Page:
God responds to Job out of the whirlwind, Where were you when I laid the foundations of the earth? (Job 38:4). In Ronald E. Osborn's book Death Before The Fall: Biblical Literalism and the Problem of Animal Suffering, Osborn asks whether God is irritated with Job questioning, and answers with a quotation from Slavoj Žižek that God is not irritated, but that God is also ignorant of the answer! This isn't a mocking of the Biblical text, or an affirmation of Open Theism, or a refutation of the omniscience of God. What this means is that God is with us, he is Immanuel! God is identified with us specifically as Jesus Christ, who is fully God and fully man, and in every way like us, such that in God's answer to Job is an anticipation of the Passion of Jesus Christ who also asked, "My God, My God, why have you forsaken me?"
This quotation from Olson (and Zizek) has striking parallel's to Jürgen Moltmann's masterpiece, The Crucified God, and in that book Moltmann explains that we should reject the older Theodicy paradox that forces us to choose whether we believe God is good or sovereign. Instead, we look to the crucified Jesus Christ, and know that Jesus is with us in our suffering, and he is there asking God, Where are you in our suffering?
Perhaps Slavoj Žižek has discerned a vital truth in his provocative rereading of the book of Job not as a story of divine power over creation but instead, in a certain sense, of divine impotence within it. God "solves the riddle by supplanting it with an even more radical riddle, by redoubling the riddle," Žižek declares, "he himself comes to share Job's astonishment at the chaotic madness of the created universe." God's answer from out of the whirlwind amounts not to a negation but an intensification of Job's protest. What is God in effect saying, Žižek proposes, is that he too has no rational answer for the creation, that he is suffering along with Job. If God sounds slightly irritable it's because he's really just trying to hold it all together! But Žižek (a self-described atheistic materialist) goes still further, pressing the final chapters of Job in the direction of a radically christocentric interpretation that sees Job's silence at the end of the book as being filled with the pathos of one survivor bearing prophetic witness to the sufferings of another:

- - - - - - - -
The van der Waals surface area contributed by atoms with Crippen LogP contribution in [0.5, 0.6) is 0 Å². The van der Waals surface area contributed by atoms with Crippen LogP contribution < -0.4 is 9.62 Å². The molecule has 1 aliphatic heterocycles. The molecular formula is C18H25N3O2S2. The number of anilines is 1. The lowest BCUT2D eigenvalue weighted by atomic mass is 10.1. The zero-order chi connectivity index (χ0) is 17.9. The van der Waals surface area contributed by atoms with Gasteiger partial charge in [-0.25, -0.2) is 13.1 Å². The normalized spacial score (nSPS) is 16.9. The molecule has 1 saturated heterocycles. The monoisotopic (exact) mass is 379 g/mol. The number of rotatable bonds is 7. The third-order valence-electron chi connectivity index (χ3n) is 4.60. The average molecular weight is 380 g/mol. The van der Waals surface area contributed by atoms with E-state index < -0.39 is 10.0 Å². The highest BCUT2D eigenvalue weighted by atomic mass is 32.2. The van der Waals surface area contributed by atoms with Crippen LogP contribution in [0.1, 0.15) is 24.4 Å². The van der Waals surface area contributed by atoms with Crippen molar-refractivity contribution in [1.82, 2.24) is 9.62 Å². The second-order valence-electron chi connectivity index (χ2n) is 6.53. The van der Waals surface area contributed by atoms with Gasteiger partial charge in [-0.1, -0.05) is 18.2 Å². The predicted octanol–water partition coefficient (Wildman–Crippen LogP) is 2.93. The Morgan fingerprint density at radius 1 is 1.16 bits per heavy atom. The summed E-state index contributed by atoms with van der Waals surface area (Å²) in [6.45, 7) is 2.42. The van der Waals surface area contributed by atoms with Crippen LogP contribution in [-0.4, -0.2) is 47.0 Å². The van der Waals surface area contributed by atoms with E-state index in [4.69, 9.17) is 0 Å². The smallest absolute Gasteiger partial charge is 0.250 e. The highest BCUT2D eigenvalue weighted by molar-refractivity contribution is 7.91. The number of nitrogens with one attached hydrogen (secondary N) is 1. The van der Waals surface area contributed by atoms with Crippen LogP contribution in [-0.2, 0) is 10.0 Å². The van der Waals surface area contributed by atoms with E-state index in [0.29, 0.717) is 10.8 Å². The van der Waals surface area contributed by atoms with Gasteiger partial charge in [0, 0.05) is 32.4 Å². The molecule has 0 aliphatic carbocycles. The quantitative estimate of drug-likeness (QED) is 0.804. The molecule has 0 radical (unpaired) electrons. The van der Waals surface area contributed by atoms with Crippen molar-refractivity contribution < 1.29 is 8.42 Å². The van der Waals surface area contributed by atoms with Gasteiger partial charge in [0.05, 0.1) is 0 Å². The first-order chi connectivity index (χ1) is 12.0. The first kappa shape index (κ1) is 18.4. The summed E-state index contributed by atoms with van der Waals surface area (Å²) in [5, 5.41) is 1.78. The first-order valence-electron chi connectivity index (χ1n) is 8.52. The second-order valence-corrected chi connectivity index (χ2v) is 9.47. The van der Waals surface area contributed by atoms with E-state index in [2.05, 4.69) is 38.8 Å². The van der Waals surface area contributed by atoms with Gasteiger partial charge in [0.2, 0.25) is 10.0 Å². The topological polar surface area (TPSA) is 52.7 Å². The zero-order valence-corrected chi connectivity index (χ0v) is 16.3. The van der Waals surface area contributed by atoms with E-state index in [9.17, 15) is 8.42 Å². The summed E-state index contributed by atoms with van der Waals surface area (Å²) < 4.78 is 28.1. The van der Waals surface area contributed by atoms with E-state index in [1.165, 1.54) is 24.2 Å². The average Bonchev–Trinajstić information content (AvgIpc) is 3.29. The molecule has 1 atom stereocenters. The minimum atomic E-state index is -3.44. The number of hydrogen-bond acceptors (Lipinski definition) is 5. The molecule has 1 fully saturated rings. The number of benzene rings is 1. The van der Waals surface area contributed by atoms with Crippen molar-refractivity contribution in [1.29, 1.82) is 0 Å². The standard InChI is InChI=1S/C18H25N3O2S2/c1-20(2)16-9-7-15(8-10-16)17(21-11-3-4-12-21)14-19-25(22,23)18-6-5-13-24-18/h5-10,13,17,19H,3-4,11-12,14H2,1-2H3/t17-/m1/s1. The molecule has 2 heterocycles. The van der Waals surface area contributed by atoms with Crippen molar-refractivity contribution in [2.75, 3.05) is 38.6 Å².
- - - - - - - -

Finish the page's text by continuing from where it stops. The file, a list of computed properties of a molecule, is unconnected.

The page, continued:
What Job suddenly understood was that it was not him, but God himself who was in effect on trial in Job's calamities, and he failed the test miserably. Even more pointedly, I am tempted to risk a radical anachronistic reading: Job foresaw God's own future suffering -- "Today it's me, tomorrow it will be your own son, and there will be no one to intervene for him. What you see in me now is a prefiguration of your own Passion!" [Slavoj Žižek, The Monstrosity of Christ, The Fear of Four Words, pg53]
Ronald E. Osborn, Death Before The Fall: Biblical Literalism and the Problem of Animal Suffering, pg158